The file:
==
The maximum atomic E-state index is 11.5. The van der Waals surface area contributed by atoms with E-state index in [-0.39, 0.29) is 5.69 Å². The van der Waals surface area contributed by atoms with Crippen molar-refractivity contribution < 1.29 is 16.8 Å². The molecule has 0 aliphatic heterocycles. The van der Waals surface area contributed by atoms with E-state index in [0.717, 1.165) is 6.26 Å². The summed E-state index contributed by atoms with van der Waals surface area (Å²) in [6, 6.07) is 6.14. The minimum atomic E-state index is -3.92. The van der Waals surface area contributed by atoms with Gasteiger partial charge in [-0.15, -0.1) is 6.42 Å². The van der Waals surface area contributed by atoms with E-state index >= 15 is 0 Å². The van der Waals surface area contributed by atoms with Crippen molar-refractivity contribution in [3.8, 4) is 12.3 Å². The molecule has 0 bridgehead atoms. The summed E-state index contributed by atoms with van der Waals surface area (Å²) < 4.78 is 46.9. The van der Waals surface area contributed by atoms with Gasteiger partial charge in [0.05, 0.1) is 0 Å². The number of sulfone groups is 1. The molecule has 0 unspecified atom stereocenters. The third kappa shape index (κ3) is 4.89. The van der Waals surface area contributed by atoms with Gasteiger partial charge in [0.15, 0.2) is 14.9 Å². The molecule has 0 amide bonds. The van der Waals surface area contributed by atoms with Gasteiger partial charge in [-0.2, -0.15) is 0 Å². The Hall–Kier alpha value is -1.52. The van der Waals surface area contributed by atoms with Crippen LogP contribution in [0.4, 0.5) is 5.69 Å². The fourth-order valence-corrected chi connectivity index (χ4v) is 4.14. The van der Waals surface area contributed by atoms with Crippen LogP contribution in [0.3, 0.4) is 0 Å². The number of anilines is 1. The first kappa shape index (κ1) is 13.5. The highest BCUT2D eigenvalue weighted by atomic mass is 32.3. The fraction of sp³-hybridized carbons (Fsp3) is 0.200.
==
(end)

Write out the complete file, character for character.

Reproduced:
The maximum atomic E-state index is 11.5. The van der Waals surface area contributed by atoms with E-state index in [-0.39, 0.29) is 5.69 Å². The van der Waals surface area contributed by atoms with Crippen molar-refractivity contribution < 1.29 is 16.8 Å². The molecule has 0 aliphatic heterocycles. The van der Waals surface area contributed by atoms with E-state index in [0.717, 1.165) is 6.26 Å². The summed E-state index contributed by atoms with van der Waals surface area (Å²) in [6, 6.07) is 6.14. The minimum atomic E-state index is -3.92. The van der Waals surface area contributed by atoms with Gasteiger partial charge in [-0.15, -0.1) is 6.42 Å². The van der Waals surface area contributed by atoms with E-state index >= 15 is 0 Å². The van der Waals surface area contributed by atoms with Crippen molar-refractivity contribution in [3.8, 4) is 12.3 Å². The molecule has 0 bridgehead atoms. The summed E-state index contributed by atoms with van der Waals surface area (Å²) < 4.78 is 46.9. The van der Waals surface area contributed by atoms with Gasteiger partial charge in [0.05, 0.1) is 0 Å². The number of sulfone groups is 1. The molecule has 0 unspecified atom stereocenters. The third kappa shape index (κ3) is 4.89. The van der Waals surface area contributed by atoms with Gasteiger partial charge in [0.15, 0.2) is 14.9 Å². The molecule has 0 amide bonds. The van der Waals surface area contributed by atoms with Gasteiger partial charge in [-0.2, -0.15) is 0 Å². The Hall–Kier alpha value is -1.52. The van der Waals surface area contributed by atoms with Crippen LogP contribution in [0.4, 0.5) is 5.69 Å². The fourth-order valence-corrected chi connectivity index (χ4v) is 4.14. The van der Waals surface area contributed by atoms with Crippen LogP contribution in [0.3, 0.4) is 0 Å². The number of anilines is 1. The first kappa shape index (κ1) is 13.5. The highest BCUT2D eigenvalue weighted by atomic mass is 32.3. The fraction of sp³-hybridized carbons (Fsp3) is 0.200.